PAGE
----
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AS Chemistry endo and exo help

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    Hi there,

    I'm just getting a bit confused.

    If bond breaking is endothermic, and bond making is exothermic.

    Why is the definition of an endothermic reaction in my textbook:

    " A reaction in which the enthalpy of the products is greater than the enthalpy of the reactants."

    Thanks for any help.
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    (Original post by IndyJK9)
    Hi there,

    I'm just getting a bit confused.

    If bond breaking is endothermic, and bond making is exothermic.

    Why is the definition of an endothermic reaction in my textbook:

    " A reaction in which the enthalpy of the products is greater than the enthalpy of the reactants."

    Thanks for any help.
    As more energy was taken in to break the bonds in the reactants than was given out in making the bonds in the products. So the reactants are at a lower energy than the products.
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    (Original post by clownfish)
    As more energy was taken in to break the bonds in the reactants than was given out in making the bonds in the products. So the reactants are at a lower energy than the products.
    Thank you. I think I get it now. So it's about the level they're at rather than the enthalpy change?
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    (Original post by IndyJK9)
    Thank you. I think I get it now. So it's about the level they're at rather than the enthalpy change?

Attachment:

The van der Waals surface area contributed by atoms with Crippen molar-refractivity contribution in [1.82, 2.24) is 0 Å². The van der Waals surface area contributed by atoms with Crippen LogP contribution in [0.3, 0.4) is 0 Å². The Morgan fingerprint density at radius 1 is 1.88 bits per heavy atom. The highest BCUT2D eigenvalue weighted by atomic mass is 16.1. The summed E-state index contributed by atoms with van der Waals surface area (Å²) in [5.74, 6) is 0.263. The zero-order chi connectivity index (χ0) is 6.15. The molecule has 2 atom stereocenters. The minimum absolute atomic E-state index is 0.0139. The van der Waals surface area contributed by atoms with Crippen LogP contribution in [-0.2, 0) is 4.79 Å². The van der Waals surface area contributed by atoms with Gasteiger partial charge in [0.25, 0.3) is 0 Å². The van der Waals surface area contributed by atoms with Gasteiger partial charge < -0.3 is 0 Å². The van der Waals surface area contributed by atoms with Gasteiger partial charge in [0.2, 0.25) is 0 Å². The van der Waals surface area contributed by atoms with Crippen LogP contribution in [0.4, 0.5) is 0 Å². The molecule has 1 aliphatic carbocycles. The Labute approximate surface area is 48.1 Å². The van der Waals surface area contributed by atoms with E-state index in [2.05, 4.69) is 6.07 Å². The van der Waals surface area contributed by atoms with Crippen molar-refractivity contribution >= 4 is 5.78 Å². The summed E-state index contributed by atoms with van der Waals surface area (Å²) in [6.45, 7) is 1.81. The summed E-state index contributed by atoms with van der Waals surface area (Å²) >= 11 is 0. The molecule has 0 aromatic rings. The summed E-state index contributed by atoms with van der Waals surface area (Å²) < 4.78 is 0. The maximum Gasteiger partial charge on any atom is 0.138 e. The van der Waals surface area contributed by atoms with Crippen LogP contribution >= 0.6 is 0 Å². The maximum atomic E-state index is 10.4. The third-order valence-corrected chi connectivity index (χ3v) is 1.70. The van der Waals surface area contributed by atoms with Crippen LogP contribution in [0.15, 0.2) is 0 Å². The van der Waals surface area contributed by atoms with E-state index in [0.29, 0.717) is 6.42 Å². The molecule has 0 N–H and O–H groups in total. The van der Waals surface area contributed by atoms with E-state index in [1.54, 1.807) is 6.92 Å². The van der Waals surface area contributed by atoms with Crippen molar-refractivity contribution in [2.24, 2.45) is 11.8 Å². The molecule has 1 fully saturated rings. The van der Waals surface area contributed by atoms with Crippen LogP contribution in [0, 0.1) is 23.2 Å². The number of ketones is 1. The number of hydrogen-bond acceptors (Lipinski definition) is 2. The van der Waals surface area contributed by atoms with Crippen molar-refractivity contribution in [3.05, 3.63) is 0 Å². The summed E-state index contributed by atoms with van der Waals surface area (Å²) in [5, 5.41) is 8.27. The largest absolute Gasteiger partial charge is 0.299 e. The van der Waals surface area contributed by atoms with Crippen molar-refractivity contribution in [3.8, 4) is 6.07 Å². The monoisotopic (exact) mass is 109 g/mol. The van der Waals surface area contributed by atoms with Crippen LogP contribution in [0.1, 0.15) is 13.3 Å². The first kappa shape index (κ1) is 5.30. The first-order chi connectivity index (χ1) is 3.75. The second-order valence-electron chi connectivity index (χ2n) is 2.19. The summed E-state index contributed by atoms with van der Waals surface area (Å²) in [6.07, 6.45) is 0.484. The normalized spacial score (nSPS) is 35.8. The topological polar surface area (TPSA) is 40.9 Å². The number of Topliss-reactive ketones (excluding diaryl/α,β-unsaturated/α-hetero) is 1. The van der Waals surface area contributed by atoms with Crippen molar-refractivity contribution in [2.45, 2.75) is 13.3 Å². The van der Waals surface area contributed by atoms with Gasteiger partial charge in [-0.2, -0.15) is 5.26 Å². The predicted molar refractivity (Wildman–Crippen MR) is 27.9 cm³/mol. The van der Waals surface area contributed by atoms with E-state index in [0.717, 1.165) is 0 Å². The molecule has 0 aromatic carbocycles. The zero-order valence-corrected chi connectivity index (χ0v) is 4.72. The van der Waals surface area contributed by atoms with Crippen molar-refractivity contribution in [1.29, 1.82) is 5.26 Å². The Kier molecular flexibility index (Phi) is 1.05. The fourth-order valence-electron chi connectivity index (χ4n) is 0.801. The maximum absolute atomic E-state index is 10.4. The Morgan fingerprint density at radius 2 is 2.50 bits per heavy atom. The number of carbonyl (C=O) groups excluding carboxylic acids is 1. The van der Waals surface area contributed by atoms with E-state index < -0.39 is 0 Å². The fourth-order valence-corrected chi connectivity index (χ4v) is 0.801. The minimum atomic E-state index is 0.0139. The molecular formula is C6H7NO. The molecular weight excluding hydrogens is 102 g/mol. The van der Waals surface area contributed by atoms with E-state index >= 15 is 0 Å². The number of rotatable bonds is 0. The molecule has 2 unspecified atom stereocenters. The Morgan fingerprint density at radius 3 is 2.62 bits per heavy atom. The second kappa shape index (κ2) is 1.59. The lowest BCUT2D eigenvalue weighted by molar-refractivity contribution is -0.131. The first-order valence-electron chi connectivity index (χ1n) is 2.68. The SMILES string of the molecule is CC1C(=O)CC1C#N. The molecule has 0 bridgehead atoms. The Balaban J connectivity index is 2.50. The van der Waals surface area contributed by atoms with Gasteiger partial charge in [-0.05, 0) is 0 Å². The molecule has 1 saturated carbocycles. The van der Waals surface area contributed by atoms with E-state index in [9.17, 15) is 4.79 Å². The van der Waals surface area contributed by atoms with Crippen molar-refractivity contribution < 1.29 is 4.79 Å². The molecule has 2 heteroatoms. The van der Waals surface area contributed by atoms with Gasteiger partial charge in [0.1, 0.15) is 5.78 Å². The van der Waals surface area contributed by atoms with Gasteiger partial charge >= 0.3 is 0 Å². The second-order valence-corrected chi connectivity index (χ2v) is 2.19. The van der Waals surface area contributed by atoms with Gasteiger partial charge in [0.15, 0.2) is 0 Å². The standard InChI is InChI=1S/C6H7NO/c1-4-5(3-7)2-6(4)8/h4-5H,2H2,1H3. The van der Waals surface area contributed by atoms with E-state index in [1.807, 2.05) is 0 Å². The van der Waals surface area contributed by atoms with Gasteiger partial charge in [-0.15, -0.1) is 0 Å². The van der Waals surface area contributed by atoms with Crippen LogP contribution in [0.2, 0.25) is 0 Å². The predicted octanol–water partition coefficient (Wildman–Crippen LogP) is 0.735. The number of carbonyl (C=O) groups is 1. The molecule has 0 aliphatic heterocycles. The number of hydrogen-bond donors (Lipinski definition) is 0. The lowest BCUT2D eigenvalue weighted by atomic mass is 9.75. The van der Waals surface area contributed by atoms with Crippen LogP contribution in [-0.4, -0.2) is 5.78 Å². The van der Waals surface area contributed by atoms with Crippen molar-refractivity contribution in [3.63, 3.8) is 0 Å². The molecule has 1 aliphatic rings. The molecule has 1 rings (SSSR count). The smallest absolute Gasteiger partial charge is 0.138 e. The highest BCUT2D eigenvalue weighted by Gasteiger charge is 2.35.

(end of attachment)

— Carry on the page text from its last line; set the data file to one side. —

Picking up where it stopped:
Well both. If the reactants are at a lower energy level than the products, then the energy change (or enthalpy change) will be positive for the reaction, so therefore endothermic.

    Enthalpy change = energy of products-energy of reactants.

    Perhaps take a look at here, it might make it clearer http://www.knockhardy.org.uk/sci_htm_files/08enth.pdf
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    And I came here all excited about someone potentially asking about the diels-alder reaction
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    (Original post by illusionz)
    And I came here all excited about someone potentially asking about the diels-alder reaction
    They don't tend to cover it in AS chemistry
  7. Offline

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    (Original post by clownfish)
    They don't tend to cover it in AS chemistry
    mmmm I realised
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    (Original post by illusionz)
    And I came here all excited about someone potentially asking about the diels-alder reaction
    Sorry to disappoint.

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